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Results Found (197), Result Page (1 of 10)
Search Aspect (THE CALLS )
Location - Leeds & District

[1]
Advertising hoarding, R. Barr Ltd., by signwriter Harry M. Kingston (City Centre) (1 comment)
Black & White imageUndated. View of an advertising hoarding promoting R. Barr (Leeds) Ltd., coach operators, of Sayner Road, Hunslet, said to be 'renowned for their service to all parts of Gt. Britain.' The advert, located in the Wallace Arnold Tours bus station on The Calls, was painted by Harry M. Kingston, signwriter, of Kingston Sign Designs Ltd., 25 Upper North Street.
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[2]
Advertising hoarding, Wallace Arnold Tours, by signwriter Harry M. Kingston (City Centre)
Black & White imageUndated. An advertising hoarding promoting Wallace Arnold Tours, at their bus station on The Calls, the work of master signwriter Harry M. Kingston, whose business, Kingston Sign Designs, was based at 25 Upper North Street. Wallace Arnold Ltd., motor coach tourists, of 59 Corn Exchange, are here advertising '6, 7, 8, 9 and 10 days tours' with 'first class hotels' and 'comfortable coaches'.
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[3]
Advertising hoarding, Whiteheads, by signwriter Harry M. Kingston (City Centre)
Black & White imageUndated. View showing an advertising hoarding for Whiteheads Removals & Storage, located at the Wallace Arnold Tours bus station on The Calls. It is the work of signwriter Harry M. Kingston, whose business Kingston Sign Designs was based at 25 Upper North Street, off Woodhouse Lane.
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[4]
Aerial View, South (City Centre)
Black & White imageUndated, View showing the roof tops of Briggate with the calls in the distance. The tower in the centre belongs to Holy Trinity Church (1726). Originally the tower ended in a square wooden spire topped with a weather vane in the term of a golden fleece, however in 1841 this was replaced by the present tower designed by R.D. Chantrell of Leeds. Gas storage facilities can be seen in the distance over the roofs of the Trinity and Burton Arcade.
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[5]
Assembly Street, former north-east range of Third White Cloth Hall (City Centre)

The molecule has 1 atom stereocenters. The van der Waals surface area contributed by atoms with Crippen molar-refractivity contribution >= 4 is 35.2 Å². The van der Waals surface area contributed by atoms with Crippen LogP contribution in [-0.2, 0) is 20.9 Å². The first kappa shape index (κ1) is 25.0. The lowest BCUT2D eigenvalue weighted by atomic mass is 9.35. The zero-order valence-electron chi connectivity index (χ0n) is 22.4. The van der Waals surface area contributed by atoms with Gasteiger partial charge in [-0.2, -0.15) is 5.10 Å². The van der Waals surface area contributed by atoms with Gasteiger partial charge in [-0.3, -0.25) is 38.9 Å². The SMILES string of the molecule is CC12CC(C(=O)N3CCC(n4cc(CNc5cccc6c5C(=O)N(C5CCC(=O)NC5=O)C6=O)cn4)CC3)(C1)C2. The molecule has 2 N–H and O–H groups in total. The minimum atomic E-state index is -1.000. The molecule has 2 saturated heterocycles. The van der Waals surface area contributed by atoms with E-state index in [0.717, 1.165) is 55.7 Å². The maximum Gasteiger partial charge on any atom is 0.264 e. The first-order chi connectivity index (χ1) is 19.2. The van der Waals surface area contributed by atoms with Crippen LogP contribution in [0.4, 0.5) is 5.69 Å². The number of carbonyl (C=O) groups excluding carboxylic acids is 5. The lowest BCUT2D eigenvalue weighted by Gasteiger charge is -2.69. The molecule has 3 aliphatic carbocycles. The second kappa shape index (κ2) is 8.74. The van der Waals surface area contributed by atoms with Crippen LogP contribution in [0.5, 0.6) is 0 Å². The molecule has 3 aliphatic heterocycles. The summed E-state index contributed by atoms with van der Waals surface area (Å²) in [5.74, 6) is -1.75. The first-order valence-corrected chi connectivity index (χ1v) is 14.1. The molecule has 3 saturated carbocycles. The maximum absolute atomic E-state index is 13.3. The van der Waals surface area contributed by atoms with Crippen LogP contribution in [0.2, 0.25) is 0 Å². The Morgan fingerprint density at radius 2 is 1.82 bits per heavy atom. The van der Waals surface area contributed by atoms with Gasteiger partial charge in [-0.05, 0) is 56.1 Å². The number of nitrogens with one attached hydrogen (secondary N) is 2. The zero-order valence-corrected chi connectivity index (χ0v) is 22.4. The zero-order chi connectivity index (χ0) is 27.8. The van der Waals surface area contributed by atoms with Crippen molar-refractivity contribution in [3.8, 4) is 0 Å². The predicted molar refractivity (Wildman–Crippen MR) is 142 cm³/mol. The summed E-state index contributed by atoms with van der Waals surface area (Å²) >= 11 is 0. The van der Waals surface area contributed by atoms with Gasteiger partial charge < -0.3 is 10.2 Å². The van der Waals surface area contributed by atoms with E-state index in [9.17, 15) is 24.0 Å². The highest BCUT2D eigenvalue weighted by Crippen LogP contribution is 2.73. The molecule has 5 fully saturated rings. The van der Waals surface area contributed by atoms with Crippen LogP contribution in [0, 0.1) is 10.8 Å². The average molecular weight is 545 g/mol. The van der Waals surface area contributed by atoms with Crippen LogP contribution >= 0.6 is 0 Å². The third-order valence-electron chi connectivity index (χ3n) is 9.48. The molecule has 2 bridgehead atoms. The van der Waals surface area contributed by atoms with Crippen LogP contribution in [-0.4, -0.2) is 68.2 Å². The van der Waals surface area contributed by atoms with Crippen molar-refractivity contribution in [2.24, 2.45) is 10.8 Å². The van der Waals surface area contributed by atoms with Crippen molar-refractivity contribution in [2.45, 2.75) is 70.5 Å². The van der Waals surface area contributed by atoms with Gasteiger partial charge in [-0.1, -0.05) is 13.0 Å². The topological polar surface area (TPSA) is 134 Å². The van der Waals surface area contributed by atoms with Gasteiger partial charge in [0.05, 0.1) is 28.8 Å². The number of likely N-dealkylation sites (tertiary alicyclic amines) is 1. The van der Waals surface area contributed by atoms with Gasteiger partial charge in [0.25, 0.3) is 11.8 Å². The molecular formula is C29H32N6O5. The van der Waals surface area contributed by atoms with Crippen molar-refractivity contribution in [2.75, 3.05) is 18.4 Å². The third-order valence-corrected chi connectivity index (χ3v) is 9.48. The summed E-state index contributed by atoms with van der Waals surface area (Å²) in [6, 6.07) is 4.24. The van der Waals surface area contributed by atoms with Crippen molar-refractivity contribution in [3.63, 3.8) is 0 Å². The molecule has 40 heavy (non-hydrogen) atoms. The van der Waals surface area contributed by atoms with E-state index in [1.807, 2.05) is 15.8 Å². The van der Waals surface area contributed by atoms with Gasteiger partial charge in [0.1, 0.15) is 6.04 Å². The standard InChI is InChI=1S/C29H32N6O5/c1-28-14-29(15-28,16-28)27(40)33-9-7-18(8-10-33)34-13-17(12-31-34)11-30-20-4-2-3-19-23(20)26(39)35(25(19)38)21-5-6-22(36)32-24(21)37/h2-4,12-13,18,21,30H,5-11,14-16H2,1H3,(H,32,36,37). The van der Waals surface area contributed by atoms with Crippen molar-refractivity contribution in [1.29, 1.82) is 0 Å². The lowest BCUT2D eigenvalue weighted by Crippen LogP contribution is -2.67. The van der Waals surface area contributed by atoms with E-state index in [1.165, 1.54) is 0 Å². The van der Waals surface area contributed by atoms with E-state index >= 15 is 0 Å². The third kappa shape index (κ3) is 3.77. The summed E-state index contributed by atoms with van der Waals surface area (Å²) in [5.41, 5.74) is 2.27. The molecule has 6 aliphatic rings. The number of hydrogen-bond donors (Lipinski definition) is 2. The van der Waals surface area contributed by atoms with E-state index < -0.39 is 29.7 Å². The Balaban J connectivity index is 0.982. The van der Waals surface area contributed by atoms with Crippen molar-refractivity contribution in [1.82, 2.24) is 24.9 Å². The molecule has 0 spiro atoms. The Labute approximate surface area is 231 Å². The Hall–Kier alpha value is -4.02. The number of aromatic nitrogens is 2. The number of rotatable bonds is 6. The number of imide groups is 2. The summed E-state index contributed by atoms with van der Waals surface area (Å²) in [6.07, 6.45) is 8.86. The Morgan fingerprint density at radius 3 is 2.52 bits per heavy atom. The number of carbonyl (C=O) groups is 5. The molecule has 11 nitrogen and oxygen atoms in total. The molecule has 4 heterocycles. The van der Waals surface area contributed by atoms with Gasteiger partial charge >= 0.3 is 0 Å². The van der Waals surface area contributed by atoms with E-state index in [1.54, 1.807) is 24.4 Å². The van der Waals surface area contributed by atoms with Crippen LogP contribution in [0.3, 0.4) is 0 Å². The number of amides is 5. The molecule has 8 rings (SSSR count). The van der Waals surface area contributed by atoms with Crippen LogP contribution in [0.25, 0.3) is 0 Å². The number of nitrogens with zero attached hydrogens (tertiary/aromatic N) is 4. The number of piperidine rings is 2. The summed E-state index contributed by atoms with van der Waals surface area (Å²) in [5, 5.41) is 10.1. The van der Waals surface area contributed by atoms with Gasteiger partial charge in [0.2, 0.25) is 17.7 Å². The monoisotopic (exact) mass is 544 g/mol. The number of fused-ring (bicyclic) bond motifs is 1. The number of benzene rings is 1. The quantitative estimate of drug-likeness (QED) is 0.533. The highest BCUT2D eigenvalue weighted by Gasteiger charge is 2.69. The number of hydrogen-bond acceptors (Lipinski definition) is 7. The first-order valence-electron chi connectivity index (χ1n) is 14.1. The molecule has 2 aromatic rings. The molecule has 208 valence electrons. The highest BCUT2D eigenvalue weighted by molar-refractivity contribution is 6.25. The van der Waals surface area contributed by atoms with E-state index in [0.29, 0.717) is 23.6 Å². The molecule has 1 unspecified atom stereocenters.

Black & White imageUndated. View shows buildings which once formed part of the Third White Cloth Hall, now Grade II listed. Assembly Street is on the left of the image, with Crown Street leading off to the right and under the railway bridge to The Calls. The three-storey building in the centre, once the premises of Knowles Printers Ltd., is now (2020) an upmarket bar.
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[6]
Brewery Place, Brewery Wharf (City Centre)
Colour image2003. View of the south facing Brewery Place designed as a mixed use scheme incorporating leisure and business. The buildings sweep around in an arc converted from the former Tetley Museum and are constructed on two storeys. Office workers and residents of the nearby apartments are to be provided with cafes, bars and an external seating area at ground floor level. The development is constructed in glass and lightweight steel and at the other side there are spectacular views of the River Aire and The Calls. Photograph courtesy of The Rushbond Group PLC.
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[7]
Brewery Place, Brewery Wharf, interior view (City Centre)
Colour image2003. View of the interior of the new development, Brewery Place. This shows the curve of the steel and glass construction and the spectacular views it affords of the River Aire and The Calls. In the centre, towards the left, the white arc of Centenary Bridge is visible. Photograph courtesy of The Rushbond Group PLC.
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[8]
Brewery Place, Interior View (City Centre)
Colour image2003. Interior view of the Brewery Place development, a glass and lightweight steel structure. From here there are clear views of the River Aire and The Calls on the opposite bank. Photograph courtesy of The Rushbond Group PLC.
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[9]
Brewery Place, Interior View, Brewery Wharf (City Centre)
Colour image2003. View from a window in Brewery Place showing a fine, tranquil view of the River Aire, Centenary Bridge, and beyond, The Calls. A barge painted in red is visible on the far right. Photograph courtesy of The Rushbond Group.
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[10]
Brewery Place, number 1, view from (City Centre)
Colour imageJanuary 2003. View from the windows of number 1 Brewery Place, the recently converted Tetley's Brewery Wharf Museum, and now 'The Oracle', a venue with bars and restaurants. The view is of the River Aire across to the Calls on the opposite bank. A red barge is visible and the Centenary footbridge is on the left. Photograph courtesy of Rushbond PLC.
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[11]
Brewery Place, number 1, walkway (City Centre)
Colour imageJanuary 2005. The building seen left is the former Tetley's Brewery Wharf Museum, recently converted and now part of a multi-million pound scheme to regenerate the riverside between Crown Point and the Calls. This includes the 300 metre stretch of walkway, part of which is seen here, along the waterfront, The new route allows pedestrians and cyclists access, previously denied, from the City Centre (Bridge End) to Brewery Wharf, Clarence Dock and the Royal Armouries. They are now able to visit the cafes and bars along the route. This part of the walkway with its landscape and seating areas has been developed by Rushbond PLC in association with Barratts. The walkway was unveiled by the Chair of Leeds Initiative's Waterfront Panel, Eric Cowin, also chair of Eye on the Aire. He said it "provides a new opportunity to access and enjoy Leeds's city centre waterfront and its unique heritage." Photograph courtesy of Rushbond PLC.